You’ll get worm castings (and plain old compost) faster if you make your food scraps smaller. The brother-sister team of Will’s Worms in Studio City — Will and Alyssa Hatanaka (and their “consultant” dad, Kevin) have a video on their YouTube channel showing how they prepare a finely ground meal for their worms with ingredients like eggshells, pulverized dolomite limestone and unmedicated chick starter.

But breaking down the food isn’t mandatory, said Grossman. She believes it’s more important to weigh the food you are adding to make sure you don’t overfeed your worms — no more than a half-pound of food a day for a pound of worms, probably only two or three days a week.

Try burying the food in different parts of the bin each time you feed the worms. If you establish a pattern, you can more easily keep track of how well the food is being eaten.

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“You don’t want to overfeed them, because the excess food will just start decomposing and heat up,” said Grossman, “and your worms won’t have any place to go to escape so they’ll die.”

2. Buy, or create, a vermicomposting bin

Illustration of worms with leaves, flowers, and a plum
(Rocio Egio / For The Times)

The choices here are endless, including in-ground systems designed to let worms slide in and out of the bin to escape extreme temperatures; funnel-shaped continuous flow-through bags or devices that allow you to harvest castings from the bottom while the worms feed near the surface; and stacking tray bins like the round Can-O-Worms (about $115 at Home Depot), designed years ago by Appelhof. These use a migration system, getting the worms to move to a higher tray in search of food once the lower tray is full of castings.

Or you can just purchase a lidded heavy-duty plastic storage bin from the hardware store that has more surface area than depth. It doesn’t have to be more than a foot deep, Grossman said, because red wiggler worms are top feeders.

If you’re using a plastic bin, make sure it’s not clear, because the worms prefer a dark environment.

Worm farmers don’t always agree on the best bins. Jung, for instance, likes the Can-O-Worms for home worm farms because it’s compact, with good surface area, and easy to use.

Craig thinks in-ground systems are “the least-likely-to-fail bins” because they make it easier for worms to escape if the conditions in their bins get too hot or cold. But Grossman has doubts that red wiggler worms can live in the soil outside the bin unless it’s consistently moist and there is plenty of leaf litter or mulch in the surrounding garden to give them shelter.

All agree that the worst thing people can do is buy a pound of red wiggler worms and throw them in your garden bed. Unlike nightcrawlers, who burrow deep in the ground and find food, the red wigglers won’t survive unless they have food and continuously moist conditions near the surface.


And all three think DIY worm bins are a great option, especially if you’re recycling something from home. Craig, for instance, has been experimenting with drilling holes in Quik-Tube building forms from hardware stores, cutting them in half and burying them in the garden with just a few inches above the ground to add bedding, worms and food.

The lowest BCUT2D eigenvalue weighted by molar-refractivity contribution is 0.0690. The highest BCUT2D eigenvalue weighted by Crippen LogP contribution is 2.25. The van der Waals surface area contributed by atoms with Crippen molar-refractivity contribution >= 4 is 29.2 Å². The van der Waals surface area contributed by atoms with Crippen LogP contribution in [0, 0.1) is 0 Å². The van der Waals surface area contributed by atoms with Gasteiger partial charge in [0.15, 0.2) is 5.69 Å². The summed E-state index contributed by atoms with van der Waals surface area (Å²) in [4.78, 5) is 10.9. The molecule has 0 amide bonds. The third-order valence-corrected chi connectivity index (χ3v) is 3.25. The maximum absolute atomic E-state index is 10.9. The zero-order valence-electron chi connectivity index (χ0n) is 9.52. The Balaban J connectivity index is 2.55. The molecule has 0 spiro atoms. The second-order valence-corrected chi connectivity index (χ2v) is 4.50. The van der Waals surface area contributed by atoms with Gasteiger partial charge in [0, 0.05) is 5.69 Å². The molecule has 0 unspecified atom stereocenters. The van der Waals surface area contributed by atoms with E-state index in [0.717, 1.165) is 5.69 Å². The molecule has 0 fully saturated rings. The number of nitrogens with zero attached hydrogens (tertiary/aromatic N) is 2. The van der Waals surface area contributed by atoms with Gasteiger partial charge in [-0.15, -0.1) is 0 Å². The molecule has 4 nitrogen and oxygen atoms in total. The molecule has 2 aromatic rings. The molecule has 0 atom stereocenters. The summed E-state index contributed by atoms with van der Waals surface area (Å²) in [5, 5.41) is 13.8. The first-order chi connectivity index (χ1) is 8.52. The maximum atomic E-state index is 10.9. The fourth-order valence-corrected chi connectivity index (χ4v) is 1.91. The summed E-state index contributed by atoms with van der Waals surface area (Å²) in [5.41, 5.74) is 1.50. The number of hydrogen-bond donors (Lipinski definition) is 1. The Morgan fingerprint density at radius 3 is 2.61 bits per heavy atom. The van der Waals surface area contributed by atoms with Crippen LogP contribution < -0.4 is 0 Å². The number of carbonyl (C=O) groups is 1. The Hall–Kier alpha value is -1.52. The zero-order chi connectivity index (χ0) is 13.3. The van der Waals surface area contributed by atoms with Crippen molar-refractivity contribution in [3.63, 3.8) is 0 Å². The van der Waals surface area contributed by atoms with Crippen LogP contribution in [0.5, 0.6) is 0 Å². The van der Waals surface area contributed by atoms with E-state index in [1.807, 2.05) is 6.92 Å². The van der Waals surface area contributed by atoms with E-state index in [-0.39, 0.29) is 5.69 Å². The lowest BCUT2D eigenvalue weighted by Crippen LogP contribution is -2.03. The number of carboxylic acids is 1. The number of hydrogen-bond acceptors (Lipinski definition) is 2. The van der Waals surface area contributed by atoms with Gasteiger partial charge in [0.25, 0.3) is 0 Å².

A final note: Make sure you keep your bin covered to keep out light and critters who want to eat the worm food and the worms. If you use a plastic storage bin, drill a dozen or so holes into the lid to ensure oxygen flow. Even a piece of cardboard held down by a rock will work, but Craig loves using discarded trays of wheat grass that he gets from local juicers. The grass roots hold the “lid” together while helping to keep the surface moist.

3. Maintain your worm bin with the best bedding

One thing to realize is that your worms will eat their bedding, just like their food, so it’s important to use water-absorbing materials they can safely ingest. Some people use coconut coir, which can be expensive on its own, or peat moss, which is not sustainable, according to worm experts.

Instead, they recommend a mix of well-moistened coconut fiber with well-soaked paper (including newspaper or even glossy paper) and corrugated cardboard. Red wigglers LOVE cardboard — probably because of all the cellulose, said Grossman.

Some people invest in industrial shredders to chop up their cardboard and paper before they give it a soak, but you can achieve a similar outcome by soaking pieces of cardboard and paper for one or two days and then ripping those papers into small pieces. Be sure to let the soaking water sit for 24 hours or so before adding the paper to allow chlorine and other chemicals in the water to dissipate.

Important note: Some coconut coir can be salty, so it’s a good idea to soak it for 24 hours to leach out any salt, which is deadly to worms. Throw out that soak water and add clean water to be sure the coir is suitable for use.


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The goal with the bedding is to keep it fluffy and moist so the worms can easily slide through and get plenty of oxygen. Some people add dry leaves or grass clippings to their bedding, but the experts suggest keeping those additions to a minimum.

Grass clippings and leaves can easily mat and compact, reducing oxygen in the bin and suffocating the worms. And grass clippings in particular are high in nitrogen, so they can encourage the bin ingredients to heat up, creating more problems for the worms. Best to leave lawn clippings on the grass, where they provide excellent natural fertilizer.

Grossman recommends filling your bin almost to the top with bedding so you can easily bury the food scraps. Remember, the worms won’t go deeper than about 12 inches, so keep the food buried but close to the surface. As the worms eat their bedding and food, they will fill the bin with their castings.